Netherlands exclaves

Baarle-Nassau Travel Blog

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International shopping
…that you are in a new country?

Well, a lot of services are shared. There is an international library, a joint cultural centre and joint provision of water, gas and sewerage. But a lot of stuff is divided along strict national lines. There are two Town Halls, one for Baarle-Hertog and one for Baarle-Nassau, two fire services (it must be difficult for fire-fighters to keep track of whether a fire is on their side of the border or not), two telephone services and two electricity services. There are even two police services - I hope there is a good extradition treaty! Can you imagine the difficulty in trying to track down a criminal who can run across twenty international borders in ten minutes? Of course, you could just surround the entire exclave and wait until they get bored of living in the same few square metres. Until 1860 there was only a single Church, but then the Dutch Bishop of Breda realised that this meant Dutch Catholics were attending a foreign (Belgian) church, so he created a second Church for the Dutch.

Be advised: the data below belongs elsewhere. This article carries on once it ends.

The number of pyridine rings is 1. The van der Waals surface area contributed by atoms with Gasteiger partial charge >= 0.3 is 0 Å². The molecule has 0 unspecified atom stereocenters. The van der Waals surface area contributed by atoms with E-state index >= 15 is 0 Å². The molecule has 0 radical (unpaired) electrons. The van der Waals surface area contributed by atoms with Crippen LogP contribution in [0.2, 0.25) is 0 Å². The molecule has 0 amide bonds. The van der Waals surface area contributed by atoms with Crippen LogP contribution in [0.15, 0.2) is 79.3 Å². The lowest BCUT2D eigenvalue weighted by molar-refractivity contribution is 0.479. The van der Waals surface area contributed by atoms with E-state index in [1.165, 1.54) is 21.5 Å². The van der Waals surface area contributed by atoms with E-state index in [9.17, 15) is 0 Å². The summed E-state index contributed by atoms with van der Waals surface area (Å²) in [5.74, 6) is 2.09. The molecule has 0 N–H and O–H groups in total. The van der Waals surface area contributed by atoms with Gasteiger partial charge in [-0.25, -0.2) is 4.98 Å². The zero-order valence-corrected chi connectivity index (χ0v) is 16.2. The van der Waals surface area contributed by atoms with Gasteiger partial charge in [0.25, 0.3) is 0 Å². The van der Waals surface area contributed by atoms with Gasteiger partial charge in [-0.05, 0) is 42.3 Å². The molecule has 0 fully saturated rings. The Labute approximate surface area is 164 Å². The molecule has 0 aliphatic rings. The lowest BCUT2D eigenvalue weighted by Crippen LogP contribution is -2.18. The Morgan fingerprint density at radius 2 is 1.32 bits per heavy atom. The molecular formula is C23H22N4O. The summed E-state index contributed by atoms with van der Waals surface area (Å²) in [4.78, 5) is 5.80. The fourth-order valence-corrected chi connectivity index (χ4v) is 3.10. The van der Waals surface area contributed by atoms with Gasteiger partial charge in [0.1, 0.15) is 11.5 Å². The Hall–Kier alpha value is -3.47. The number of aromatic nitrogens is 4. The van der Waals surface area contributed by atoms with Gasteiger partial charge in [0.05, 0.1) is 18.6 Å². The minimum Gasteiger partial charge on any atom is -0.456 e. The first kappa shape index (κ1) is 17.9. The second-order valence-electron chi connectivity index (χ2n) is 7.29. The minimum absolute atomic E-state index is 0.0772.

I'm in Belgium!


One of the most absurd situations is the postal system. If you put a letter in a Baarle-Hertog post-box for a Baarle-Hertog address it is dealt with by the local postal system. If, however, you post it to your neighbour across the road in Baarle-Nassau the letter is international, gets sent to Turnhout then Brussels, transferred to Amsterdam by air, distributed to the regional centre in Tilburg and finally delivered to Baarle-Nassau.

To make matters more complicated, it is only for taxation and residential purposes that the front door counts. For all other legal matters, where you are inside the building dictates what is permissible. The movie theatre crosses the border, so when a movie came out that was rated X in Belgium but not in the Netherlands the Belgian police sat at the back of the theatre to make sure the audience kept to the Dutch side of the theatre.
No Dutch foreigners in this Belgian church!
Likewise, an old pub spanned the border. Belgian and Dutch closing times were different, so when the Dutch closing time came the owner had to lock the Dutch door and move customers over to the Belgian side of the border for the rest of the night.

A strange and crazy system, but it all seems to work out fine. The weather was perfect, people were packed in the outdoor cafes, we ate fine chocolates and quality beers and came home with a international sun tan.

bernard69 says:
very informative Adrian,but sad!
Posted on: May 25, 2009
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International shopping
International shopping
Im in Belgium!
I'm in Belgium!
No Dutch foreigners in this Belgia…
No Dutch foreigners in this Belgi…
The important thing is where the f…
The important thing is where the …
The border
The border
Two country, one building
Two country, one building
Belgium rising
Belgium rising
Baarle-Nassau
photo by: Adrian_Liston